shamrock350 From Ireland, joined Mar 2005, 6203 posts, RR: 14 Reply 5, posted (9 months 3 weeks 6 days 6 hours ago) and read 1115 times:
I didn't have any time to make something from scratch this evening so bought a salmon & broccoli quiche from Marks & Spencer after work, it got a little squashed on the train home but still tasted great!
AR385 From Mexico, joined Nov 2003, 5481 posts, RR: 26 Reply 15, posted (9 months 3 weeks 6 days 2 hours ago) and read 1013 times:
Quoting nazgul (Reply 13): Have you tried horse? It's very popular in certain European countries at the moment (problem is, it's a bit of a surprise and most folks don't know they are eating it)! Just a thought? :-P
I have, it´s excellent. As a matter of fact, I´ll eat a horse filet anyday over a cow filet. It´s leaner and more flavorful. As to the original question:
Mixed green salad
Fried chicken sandwich
Cream of brocoli soup.
AeroWesty From United States of America, joined Oct 2004, 20322 posts, RR: 64 Reply 20, posted (9 months 3 weeks 5 days 23 hours ago) and read 953 times:
Tonight, reheated pot roast and homemade gravy (no lumps!) leftover from the weekend, served over white rice with buttered petite peas on the side.
I also put a little cranberry sauce on the plate, which goes surprisingly well with pot roast. I picked that up from a Mark Bittman recipe in the NY Times some years ago, where he tossed an orange and a bag of cranberries into the braising liquid.
idealstandard From France, joined Apr 2009, 380 posts, RR: 0 Reply 26, posted (9 months 3 weeks 5 days 17 hours ago) and read 918 times:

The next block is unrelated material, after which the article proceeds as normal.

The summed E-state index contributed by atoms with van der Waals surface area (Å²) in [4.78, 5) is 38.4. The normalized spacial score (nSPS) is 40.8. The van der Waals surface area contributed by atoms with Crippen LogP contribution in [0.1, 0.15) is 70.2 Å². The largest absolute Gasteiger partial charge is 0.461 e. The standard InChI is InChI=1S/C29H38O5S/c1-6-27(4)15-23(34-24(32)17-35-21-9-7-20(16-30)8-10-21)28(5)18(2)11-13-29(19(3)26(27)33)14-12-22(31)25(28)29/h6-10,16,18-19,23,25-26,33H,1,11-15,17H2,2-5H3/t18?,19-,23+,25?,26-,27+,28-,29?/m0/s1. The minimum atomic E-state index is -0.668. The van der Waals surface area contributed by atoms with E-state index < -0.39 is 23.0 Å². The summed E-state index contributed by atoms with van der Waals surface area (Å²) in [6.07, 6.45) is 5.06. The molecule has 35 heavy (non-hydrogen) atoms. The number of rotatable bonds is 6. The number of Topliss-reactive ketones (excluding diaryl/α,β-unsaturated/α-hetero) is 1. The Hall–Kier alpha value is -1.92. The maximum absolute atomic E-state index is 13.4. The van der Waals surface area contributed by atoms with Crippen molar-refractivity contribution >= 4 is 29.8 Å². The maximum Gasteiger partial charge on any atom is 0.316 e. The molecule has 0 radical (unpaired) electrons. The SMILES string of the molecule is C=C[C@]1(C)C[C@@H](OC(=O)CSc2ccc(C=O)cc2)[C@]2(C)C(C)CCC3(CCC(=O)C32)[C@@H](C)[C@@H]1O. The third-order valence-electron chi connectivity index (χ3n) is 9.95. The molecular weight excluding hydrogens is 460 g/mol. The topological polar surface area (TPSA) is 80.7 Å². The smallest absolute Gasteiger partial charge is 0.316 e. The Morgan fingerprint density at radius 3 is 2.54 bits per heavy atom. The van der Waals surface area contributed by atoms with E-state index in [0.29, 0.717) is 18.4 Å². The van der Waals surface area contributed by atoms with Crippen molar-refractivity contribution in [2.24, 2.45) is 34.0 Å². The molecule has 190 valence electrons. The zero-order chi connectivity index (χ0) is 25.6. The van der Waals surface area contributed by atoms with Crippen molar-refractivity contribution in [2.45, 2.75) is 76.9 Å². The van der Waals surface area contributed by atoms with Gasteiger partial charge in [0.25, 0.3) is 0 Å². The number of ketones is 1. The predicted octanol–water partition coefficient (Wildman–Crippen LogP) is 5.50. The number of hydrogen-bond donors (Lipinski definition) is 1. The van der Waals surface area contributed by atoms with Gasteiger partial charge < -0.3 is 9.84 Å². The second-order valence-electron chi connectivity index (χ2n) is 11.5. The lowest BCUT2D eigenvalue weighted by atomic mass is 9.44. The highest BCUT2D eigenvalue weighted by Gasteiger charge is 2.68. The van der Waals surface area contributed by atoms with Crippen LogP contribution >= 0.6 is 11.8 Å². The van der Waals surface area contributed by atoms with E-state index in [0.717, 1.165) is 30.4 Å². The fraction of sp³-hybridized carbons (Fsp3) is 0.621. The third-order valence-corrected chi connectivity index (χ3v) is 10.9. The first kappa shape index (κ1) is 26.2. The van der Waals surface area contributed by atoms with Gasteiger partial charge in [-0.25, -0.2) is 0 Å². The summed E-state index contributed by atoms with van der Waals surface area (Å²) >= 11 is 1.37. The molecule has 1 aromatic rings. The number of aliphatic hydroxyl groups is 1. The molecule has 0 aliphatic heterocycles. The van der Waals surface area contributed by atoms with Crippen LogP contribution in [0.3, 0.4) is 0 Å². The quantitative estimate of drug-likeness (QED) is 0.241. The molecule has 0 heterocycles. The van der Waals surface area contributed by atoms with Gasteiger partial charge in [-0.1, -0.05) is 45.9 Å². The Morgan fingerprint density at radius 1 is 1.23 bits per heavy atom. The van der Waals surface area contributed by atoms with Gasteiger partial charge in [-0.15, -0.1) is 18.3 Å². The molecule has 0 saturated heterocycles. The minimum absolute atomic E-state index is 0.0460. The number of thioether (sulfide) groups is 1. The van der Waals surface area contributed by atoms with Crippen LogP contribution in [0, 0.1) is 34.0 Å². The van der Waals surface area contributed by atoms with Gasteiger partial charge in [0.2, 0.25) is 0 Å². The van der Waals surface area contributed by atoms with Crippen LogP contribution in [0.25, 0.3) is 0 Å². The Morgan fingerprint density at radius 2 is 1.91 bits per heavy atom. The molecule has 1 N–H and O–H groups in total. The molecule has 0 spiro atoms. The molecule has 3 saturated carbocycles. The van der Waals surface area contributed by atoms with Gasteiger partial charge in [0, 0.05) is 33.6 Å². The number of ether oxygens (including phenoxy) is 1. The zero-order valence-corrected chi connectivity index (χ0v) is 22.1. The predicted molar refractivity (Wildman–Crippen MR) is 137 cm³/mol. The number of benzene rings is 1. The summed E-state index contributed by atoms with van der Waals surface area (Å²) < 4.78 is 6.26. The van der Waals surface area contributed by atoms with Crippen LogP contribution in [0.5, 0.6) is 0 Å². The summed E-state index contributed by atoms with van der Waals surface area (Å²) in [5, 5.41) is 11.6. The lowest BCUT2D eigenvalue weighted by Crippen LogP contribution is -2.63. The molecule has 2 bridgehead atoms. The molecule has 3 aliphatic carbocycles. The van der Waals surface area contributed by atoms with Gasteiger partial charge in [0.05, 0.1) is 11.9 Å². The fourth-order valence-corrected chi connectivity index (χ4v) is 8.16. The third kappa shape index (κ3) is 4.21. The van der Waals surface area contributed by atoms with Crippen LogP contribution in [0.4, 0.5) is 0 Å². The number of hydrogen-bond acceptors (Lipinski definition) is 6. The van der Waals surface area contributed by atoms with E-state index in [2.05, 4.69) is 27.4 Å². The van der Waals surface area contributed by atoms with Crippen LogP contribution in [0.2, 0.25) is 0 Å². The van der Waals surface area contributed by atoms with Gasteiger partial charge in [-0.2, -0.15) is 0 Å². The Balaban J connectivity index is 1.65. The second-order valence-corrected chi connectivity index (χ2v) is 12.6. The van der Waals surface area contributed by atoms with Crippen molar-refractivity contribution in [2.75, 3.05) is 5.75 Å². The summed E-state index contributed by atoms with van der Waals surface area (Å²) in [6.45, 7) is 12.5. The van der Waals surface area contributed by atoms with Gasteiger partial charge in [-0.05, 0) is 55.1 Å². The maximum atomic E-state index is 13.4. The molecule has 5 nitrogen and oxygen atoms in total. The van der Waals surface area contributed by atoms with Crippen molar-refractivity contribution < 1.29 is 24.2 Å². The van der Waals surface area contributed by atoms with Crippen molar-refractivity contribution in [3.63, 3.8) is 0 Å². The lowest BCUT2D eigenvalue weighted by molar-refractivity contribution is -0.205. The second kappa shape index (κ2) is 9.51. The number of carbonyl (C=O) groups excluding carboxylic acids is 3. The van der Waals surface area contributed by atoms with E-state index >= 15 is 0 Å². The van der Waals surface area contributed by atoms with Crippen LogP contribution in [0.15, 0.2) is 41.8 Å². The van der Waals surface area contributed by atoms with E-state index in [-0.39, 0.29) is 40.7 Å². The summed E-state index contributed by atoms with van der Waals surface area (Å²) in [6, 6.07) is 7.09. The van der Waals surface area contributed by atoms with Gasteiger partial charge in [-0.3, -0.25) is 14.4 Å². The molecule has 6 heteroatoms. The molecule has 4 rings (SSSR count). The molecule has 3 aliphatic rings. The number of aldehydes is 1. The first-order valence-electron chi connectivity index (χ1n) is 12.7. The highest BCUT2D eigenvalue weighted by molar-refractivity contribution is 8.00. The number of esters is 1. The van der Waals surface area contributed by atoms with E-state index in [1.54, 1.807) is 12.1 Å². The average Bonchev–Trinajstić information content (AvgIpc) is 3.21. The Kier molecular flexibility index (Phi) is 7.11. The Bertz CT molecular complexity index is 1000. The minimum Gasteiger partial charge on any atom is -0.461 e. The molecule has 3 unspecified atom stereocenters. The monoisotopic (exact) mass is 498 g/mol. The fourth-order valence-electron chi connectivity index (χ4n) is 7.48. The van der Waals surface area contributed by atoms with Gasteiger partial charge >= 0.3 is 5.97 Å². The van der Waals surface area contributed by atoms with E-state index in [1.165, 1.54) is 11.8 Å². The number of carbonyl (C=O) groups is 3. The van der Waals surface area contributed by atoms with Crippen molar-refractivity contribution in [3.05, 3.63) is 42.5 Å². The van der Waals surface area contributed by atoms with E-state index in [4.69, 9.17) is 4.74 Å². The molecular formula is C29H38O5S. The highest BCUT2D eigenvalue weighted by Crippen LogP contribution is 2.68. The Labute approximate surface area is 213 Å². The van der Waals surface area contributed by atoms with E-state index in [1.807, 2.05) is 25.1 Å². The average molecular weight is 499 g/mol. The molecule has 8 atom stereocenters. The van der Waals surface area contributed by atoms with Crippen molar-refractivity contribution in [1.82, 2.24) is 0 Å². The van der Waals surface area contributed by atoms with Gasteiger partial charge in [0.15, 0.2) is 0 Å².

Quoting KiwiRob (Reply 25): New Zealand bakery pies are things of beauty, far better than anything I've had from a UK pie shop. I also like turning Sunday roast into cottage or shepherds pie on Monday.
Yes when I was in NZ a few years ago, I was blown away by the love of the pie out there. I particularly enjoyed the mince pie, reminiscent very much so of some of Scotland's finest offerings.
ALTF4 From United States of America, joined Jul 2010, 1184 posts, RR: 4 Reply 30, posted (9 months 3 weeks 4 days 15 hours ago) and read 804 times:
Quoting RussianJet (Reply 23): Yeaaah, but no charring? No bark? Not sure that's a good thing.
Quoting idealstandard (Reply 24): If you do the sous vide thing right, you cook it and then quickly sear it off to caramelise.
Don't worry, it was seared. I usually alternate between a cast iron skillet in the oven at 550* F, then placed on the grill on high, with a quick sear on all sides (including the small sides where the fat is) - or - I use a butane torch which leaves no noticeable aftertaste (propane does; butane is used for creme brûlée) and burns at 1,500* F.
Both are pretty effective, and quick enough to sear the outside but not raise internal temp
[Edited 2013-02-14 06:01:55]
The above post is my opinion. Don't like it? Don't read it.